I’m quite sure that there are disciplines with which Tim Lambert has little expertise—sheep dog training, for instance, or pastry-making—but when it comes to evaluating evidence surrounding contemporary claims about science, I get the feeling that most of his opponents are just bringing knives to a gun-fight.
Lambert responds to the contra-global warming claim that global warming cannot possibly be a threat, even if it is human-caused, because, well, the earth is already hot and space is not very dense. After noting that climate change scientists have already considered and rejected this notion on highly technical grounds (having measured the flow of heat from the earth and found it to be miniscule when compared to the heat of solar radiation), Lambert tells it like it is:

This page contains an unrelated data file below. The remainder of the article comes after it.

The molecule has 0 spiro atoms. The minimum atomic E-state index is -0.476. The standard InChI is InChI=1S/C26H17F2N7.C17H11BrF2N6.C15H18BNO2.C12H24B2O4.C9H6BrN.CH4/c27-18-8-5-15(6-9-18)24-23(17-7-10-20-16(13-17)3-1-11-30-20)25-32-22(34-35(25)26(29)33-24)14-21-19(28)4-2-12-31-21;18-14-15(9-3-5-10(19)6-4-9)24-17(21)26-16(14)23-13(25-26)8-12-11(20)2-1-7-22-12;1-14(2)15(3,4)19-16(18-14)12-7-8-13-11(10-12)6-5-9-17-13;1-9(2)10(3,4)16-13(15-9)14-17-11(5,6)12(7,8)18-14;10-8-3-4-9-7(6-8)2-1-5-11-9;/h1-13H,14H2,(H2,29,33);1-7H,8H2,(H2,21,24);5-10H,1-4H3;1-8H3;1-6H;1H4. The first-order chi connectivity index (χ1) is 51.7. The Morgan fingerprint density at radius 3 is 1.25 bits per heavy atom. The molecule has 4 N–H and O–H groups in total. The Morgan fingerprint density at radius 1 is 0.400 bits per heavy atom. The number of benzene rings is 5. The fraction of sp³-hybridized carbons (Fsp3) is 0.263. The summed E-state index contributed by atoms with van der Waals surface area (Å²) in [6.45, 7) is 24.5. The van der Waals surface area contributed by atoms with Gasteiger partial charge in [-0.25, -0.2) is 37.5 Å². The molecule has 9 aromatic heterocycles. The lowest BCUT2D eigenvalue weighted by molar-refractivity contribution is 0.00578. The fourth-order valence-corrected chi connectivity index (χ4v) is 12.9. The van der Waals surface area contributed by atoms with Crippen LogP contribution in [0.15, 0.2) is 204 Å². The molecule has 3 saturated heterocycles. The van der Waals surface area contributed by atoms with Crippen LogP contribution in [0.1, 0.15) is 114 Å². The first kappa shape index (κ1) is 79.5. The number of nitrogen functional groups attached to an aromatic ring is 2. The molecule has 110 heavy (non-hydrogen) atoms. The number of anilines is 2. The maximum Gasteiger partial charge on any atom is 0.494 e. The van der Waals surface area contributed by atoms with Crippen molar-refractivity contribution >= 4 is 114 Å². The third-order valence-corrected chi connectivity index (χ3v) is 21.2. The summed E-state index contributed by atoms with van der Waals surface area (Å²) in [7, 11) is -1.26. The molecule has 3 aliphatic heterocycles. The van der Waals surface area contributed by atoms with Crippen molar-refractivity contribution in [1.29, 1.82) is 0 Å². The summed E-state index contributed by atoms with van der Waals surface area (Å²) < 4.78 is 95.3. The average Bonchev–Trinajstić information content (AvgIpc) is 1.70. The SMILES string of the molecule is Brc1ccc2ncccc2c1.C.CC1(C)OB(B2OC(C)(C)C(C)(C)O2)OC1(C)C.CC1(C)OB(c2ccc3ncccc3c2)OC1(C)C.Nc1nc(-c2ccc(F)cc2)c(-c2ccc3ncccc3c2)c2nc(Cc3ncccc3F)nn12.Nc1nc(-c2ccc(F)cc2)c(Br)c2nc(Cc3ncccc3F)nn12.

Does the earth’s interior make an overwhelming contribution to the surface temperature? This claim seems to be contradicted by the fact that it is warmer in daytime. And in summer. And closer to the equator. It takes a rare kind of talent to present an argument on climate change that is inconsistent with the existence of seasons.